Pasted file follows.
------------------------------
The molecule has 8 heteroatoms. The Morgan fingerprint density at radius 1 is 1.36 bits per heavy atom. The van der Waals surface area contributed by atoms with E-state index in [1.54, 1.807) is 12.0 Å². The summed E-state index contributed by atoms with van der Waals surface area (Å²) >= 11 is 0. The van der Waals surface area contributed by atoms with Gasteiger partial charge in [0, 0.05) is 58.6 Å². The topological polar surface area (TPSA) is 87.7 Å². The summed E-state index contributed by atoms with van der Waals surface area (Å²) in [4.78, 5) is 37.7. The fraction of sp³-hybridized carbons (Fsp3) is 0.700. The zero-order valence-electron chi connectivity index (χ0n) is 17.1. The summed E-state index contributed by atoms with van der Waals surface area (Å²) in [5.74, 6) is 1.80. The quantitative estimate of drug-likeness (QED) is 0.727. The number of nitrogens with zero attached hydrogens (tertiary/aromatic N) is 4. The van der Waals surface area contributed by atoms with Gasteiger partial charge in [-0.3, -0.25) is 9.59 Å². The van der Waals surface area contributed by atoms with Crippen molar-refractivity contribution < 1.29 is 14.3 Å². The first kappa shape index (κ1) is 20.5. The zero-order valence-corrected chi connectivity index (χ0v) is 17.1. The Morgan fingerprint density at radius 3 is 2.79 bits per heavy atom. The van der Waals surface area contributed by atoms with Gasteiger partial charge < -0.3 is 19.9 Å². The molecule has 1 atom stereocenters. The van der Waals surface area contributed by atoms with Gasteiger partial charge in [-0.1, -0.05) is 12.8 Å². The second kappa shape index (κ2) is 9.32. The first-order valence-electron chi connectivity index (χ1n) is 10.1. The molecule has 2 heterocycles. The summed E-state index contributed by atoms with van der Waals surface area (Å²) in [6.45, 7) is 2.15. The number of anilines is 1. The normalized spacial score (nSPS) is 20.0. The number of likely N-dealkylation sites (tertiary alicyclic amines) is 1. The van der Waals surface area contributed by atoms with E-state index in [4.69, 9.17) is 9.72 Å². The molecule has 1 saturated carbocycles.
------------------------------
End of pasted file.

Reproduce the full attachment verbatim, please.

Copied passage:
The molecule has 8 heteroatoms. The Morgan fingerprint density at radius 1 is 1.36 bits per heavy atom. The van der Waals surface area contributed by atoms with E-state index in [1.54, 1.807) is 12.0 Å². The summed E-state index contributed by atoms with van der Waals surface area (Å²) >= 11 is 0. The van der Waals surface area contributed by atoms with Gasteiger partial charge in [0, 0.05) is 58.6 Å². The topological polar surface area (TPSA) is 87.7 Å². The summed E-state index contributed by atoms with van der Waals surface area (Å²) in [4.78, 5) is 37.7. The fraction of sp³-hybridized carbons (Fsp3) is 0.700. The zero-order valence-electron chi connectivity index (χ0n) is 17.1. The summed E-state index contributed by atoms with van der Waals surface area (Å²) in [5.74, 6) is 1.80. The quantitative estimate of drug-likeness (QED) is 0.727. The number of nitrogens with zero attached hydrogens (tertiary/aromatic N) is 4. The van der Waals surface area contributed by atoms with Gasteiger partial charge in [-0.3, -0.25) is 9.59 Å². The van der Waals surface area contributed by atoms with Crippen molar-refractivity contribution < 1.29 is 14.3 Å². The first kappa shape index (κ1) is 20.5. The zero-order valence-corrected chi connectivity index (χ0v) is 17.1. The Morgan fingerprint density at radius 3 is 2.79 bits per heavy atom. The van der Waals surface area contributed by atoms with Gasteiger partial charge < -0.3 is 19.9 Å². The molecule has 1 atom stereocenters. The van der Waals surface area contributed by atoms with Gasteiger partial charge in [-0.1, -0.05) is 12.8 Å². The second kappa shape index (κ2) is 9.32. The first-order valence-electron chi connectivity index (χ1n) is 10.1. The molecule has 2 heterocycles. The summed E-state index contributed by atoms with van der Waals surface area (Å²) in [6.45, 7) is 2.15. The number of anilines is 1. The normalized spacial score (nSPS) is 20.0. The number of likely N-dealkylation sites (tertiary alicyclic amines) is 1. The van der Waals surface area contributed by atoms with E-state index in [4.69, 9.17) is 9.72 Å². The molecule has 1 saturated carbocycles.